How To Turn Your Backyard into a Four-Season Farm - Modern Farmer

How To Turn Your Backyard into a Four-Season Farm

Turning your garden into a four-season farm is easier than you think.

According to Jack Algiere, the Vegetable Farm Manager at Stone Barns Center for Food and Agriculture, turning your garden into a four-season farm is easier than you think.

Below, he outlines his plan for eating from your backyard year-round. Each bed is designed in a block and each year the crops are rotated to the next block. Plants should be planted in botanical families so families can live together in the same block of the garden bed. Most importantly: plant what you like to eat.

first spring


Spring, Year One

The key to spring planting is timing: Plant peas, radishes and spinach in March for eating in June. You can also plant parsnips but should leave them in the ground all summer so you can eat them all winter long. Plant Brussels sprouts, collards and Portuguese kale – all good summer greens. Also in April, plant potatoes, Swiss chard, onions, leeks and beets, which you will eat througout summer. In early May, get your nightshades (eggplants, peppers, tomatoes, potatoes) in the ground so you’ll be eating them from late July until the first frost. Spring plantings of spinach, beets, lettuce and mustard will be harvested in July to make room for fall vegetables. As soon as there is no risk of frost, plant your tomatoes – but be sure to keep them 2.5 feet apart. Spacing is important – you don’t get more food by planting vegetables closer together! Perennial herbs like sage, rosemary and thyme are a good border for the garden – deer don’t like them.”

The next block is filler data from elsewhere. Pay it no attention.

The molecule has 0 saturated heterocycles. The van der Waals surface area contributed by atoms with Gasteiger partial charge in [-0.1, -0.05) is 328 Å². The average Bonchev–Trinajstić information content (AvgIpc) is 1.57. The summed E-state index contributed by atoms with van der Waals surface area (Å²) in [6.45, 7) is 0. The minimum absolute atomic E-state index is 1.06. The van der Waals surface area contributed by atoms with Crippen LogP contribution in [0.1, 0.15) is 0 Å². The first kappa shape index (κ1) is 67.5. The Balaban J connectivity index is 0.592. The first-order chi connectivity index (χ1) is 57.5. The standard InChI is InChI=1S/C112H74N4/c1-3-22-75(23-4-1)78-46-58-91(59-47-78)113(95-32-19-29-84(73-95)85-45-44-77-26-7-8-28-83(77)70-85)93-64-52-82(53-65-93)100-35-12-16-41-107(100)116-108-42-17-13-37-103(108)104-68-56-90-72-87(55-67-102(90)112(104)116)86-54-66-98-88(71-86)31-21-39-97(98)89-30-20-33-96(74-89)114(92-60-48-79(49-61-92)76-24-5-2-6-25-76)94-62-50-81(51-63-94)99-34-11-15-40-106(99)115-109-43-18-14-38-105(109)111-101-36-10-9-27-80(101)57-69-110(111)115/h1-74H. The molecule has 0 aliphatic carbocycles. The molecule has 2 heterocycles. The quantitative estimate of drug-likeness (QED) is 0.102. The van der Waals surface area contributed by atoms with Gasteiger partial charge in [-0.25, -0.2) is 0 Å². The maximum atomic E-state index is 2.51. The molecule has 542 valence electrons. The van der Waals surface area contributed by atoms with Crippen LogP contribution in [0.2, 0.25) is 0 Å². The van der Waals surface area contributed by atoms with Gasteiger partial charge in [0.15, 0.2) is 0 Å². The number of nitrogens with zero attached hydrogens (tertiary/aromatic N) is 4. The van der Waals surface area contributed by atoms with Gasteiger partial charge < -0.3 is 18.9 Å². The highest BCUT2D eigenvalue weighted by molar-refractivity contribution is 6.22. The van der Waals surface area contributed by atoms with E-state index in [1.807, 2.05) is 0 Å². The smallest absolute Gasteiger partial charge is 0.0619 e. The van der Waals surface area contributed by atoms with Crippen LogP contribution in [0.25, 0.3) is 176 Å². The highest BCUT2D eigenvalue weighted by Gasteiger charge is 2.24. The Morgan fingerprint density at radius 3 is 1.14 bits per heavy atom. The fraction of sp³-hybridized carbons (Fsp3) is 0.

first fall


Fall, Year One

Fall plantings can make it all winter if you protect them from the wind and frost. Spinach, lettuce and mustard can be planted continuously from July through October and will feed you from September through winter. Plant kale, cabbage, cauliflower and broccoli starting in late July for a fall harvest. Plant carrots and beets in August for a great crop in October. You have to think ahead for garlic: plant in late fall (by the last week in October) for next-July eating.

Plus: How to Store Root Crops for Winter

spring two


Spring, Year Two

Repeat the previous year, but move everything over one bed and use what you learned in the last 12 months. Did you plant too much lettuce? If so, stagger your lettuce planting by two weeks and plant in succession so everything doesn’t ripen at once. Did you overseed or overplant? If things got too crowded, plant less this year. Blocks of vegetables planted together will generally stay the same (so family groups stay intact as the plants move through the rotation). The overall structure shouldn’t change but the varieties can vary.

second fall


Fall, Year Two

You should have the hang of it by now and can get creative. Learn about new vegetables. (Try growing winter cabbages!) Plant bulbs this year, such as tulips and daffodils. As long as rotations are established and you have order, you can experiment with pushing planting times and trying new things. See how the garden reacts to different approaches. Branch out. Have fun and grow what you love to eat.

Plus: Canning 101: How to Preserve Your Veggies

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4 years ago


3 years ago

does this plan work in the NYC/ NJ weather?